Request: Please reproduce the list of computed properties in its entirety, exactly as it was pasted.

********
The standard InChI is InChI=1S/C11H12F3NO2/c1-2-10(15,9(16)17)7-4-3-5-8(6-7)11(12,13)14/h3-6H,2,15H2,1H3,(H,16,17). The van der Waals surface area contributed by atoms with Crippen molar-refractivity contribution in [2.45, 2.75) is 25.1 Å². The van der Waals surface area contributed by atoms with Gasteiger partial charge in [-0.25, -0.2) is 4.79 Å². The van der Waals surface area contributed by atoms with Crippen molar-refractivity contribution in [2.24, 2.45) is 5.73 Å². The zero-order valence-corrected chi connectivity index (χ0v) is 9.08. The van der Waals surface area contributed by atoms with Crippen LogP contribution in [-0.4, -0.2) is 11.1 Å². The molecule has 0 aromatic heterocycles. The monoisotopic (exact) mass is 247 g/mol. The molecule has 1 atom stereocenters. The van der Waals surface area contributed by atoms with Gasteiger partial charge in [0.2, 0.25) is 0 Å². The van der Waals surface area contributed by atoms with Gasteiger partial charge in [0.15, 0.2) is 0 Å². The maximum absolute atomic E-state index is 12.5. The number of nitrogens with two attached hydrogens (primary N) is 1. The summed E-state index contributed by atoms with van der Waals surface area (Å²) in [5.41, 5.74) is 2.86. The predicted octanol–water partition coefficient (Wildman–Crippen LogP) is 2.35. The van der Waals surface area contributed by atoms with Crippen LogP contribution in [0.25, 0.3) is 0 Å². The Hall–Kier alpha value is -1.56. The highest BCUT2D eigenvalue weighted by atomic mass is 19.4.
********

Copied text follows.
The standard InChI is InChI=1S/C11H12F3NO2/c1-2-10(15,9(16)17)7-4-3-5-8(6-7)11(12,13)14/h3-6H,2,15H2,1H3,(H,16,17). The van der Waals surface area contributed by atoms with Crippen molar-refractivity contribution in [2.45, 2.75) is 25.1 Å². The van der Waals surface area contributed by atoms with Gasteiger partial charge in [-0.25, -0.2) is 4.79 Å². The van der Waals surface area contributed by atoms with Crippen molar-refractivity contribution in [2.24, 2.45) is 5.73 Å². The zero-order valence-corrected chi connectivity index (χ0v) is 9.08. The van der Waals surface area contributed by atoms with Crippen LogP contribution in [-0.4, -0.2) is 11.1 Å². The molecule has 0 aromatic heterocycles. The monoisotopic (exact) mass is 247 g/mol. The molecule has 1 atom stereocenters. The van der Waals surface area contributed by atoms with Gasteiger partial charge in [0.2, 0.25) is 0 Å². The van der Waals surface area contributed by atoms with Gasteiger partial charge in [0.15, 0.2) is 0 Å². The maximum absolute atomic E-state index is 12.5. The number of nitrogens with two attached hydrogens (primary N) is 1. The summed E-state index contributed by atoms with van der Waals surface area (Å²) in [5.41, 5.74) is 2.86. The predicted octanol–water partition coefficient (Wildman–Crippen LogP) is 2.35. The van der Waals surface area contributed by atoms with Crippen LogP contribution in [0.25, 0.3) is 0 Å². The Hall–Kier alpha value is -1.56. The highest BCUT2D eigenvalue weighted by atomic mass is 19.4.